KUALA LUMPUR: Malaysia has become the largest consumer of illegal cigarettes in the world, with over 12 billion sticks sold last year, according to a study by research house Nielson and the Confederation of Malaysian Tobacco Manufacturers.
The situation can only be addressed by a more sustained level of strategic enforcement to curb the supply and demand for these illegal cigarettes, said JT International Bhd (JTI) managing director Cormac O'Rourke, quoting the study.
He said Malaysia was one of the few countries in the world where illegal cigarettes sales continued to thrive unabated, with the situation now surpassing crisis levels.
“While the Customs Department is tasked with enforcement, the sheer size of approximately 12 billion cigarettes sold annually indicates that more needs to be done, and a collective multi-agency approach is now desperately required to improve the situation.
“One of the key reasons why enforcement efforts have not been able to contain and stop illegal cigarette sales is the lack of effective and coordinated enforcement.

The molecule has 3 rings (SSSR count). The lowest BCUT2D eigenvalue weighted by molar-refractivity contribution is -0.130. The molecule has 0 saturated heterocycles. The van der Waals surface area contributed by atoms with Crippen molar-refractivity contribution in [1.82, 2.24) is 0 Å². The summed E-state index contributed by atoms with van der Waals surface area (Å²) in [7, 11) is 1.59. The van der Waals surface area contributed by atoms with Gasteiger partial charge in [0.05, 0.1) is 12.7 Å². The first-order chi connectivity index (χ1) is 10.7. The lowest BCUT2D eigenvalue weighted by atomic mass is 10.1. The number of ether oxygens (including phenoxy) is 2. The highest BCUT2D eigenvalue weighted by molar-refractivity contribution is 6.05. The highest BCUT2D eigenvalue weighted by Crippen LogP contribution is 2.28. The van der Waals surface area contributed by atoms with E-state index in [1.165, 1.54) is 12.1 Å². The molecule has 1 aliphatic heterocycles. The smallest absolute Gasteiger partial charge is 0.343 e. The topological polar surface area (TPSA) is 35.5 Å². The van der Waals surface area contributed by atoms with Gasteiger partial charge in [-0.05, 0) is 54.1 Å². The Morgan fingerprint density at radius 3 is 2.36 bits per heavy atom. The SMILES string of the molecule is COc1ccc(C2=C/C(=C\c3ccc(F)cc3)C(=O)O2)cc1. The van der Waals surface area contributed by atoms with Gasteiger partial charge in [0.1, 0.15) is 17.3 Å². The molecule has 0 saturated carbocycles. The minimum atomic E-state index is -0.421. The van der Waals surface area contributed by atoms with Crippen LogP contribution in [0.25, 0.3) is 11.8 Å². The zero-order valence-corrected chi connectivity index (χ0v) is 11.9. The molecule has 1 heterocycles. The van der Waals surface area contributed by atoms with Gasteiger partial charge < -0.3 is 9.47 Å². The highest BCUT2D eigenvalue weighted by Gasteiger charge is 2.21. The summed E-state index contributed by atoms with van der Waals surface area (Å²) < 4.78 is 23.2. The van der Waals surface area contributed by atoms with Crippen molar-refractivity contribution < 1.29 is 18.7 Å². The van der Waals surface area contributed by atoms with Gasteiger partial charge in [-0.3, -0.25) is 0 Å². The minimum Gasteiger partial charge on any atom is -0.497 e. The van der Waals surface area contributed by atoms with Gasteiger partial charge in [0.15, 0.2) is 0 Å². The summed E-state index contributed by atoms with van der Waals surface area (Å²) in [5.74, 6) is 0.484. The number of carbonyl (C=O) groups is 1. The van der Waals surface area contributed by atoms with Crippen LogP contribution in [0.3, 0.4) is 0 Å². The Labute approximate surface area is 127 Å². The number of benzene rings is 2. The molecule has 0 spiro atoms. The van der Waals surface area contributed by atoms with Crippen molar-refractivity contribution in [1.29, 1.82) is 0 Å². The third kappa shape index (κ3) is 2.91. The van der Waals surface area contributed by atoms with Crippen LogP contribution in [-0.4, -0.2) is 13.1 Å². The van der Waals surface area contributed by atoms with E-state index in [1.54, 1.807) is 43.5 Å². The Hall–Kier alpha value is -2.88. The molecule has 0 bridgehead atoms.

“This has enabled cigarette smugglers to manipulate existing policy loopholes and take advantage of porous borders as main smuggling routes into the country,” he told reporters at the JTI office here on Wednesday.
The Nielsen and the Confederation of Malaysian Tobacco Manufacturers study shows that illegal cigarette sales are most widespread in Sabah, Sarawak, Pahang, Kelantan and Terengganu.
The study also found that 58.9% of all cigarettes sold in Malaysia were illegal cigarettes.
O'Rourke proposed three measures to comprehensively address the sale of illicit cigarettes, including introducing an excise moratorium for the next three years to avoid price shocks leading to more smokers switching to illegal cigarettes.
“We should look at banning tran-shipment of cigarettes at entry points in Malaysia and introducing a single point of entry for any importation of cigarettes into Malaysia.
“Tran-shipment has been manipulated by smugglers where, the shipment of cigarettes arrive here supposedly bound for another country, but it never leaves and in the end finds its way into the local market,” he said.
He added that an independent body should also be implemented to lead a special taskforce on addressing illegal cigarette sales comprising multiple government agencies including industry representatives.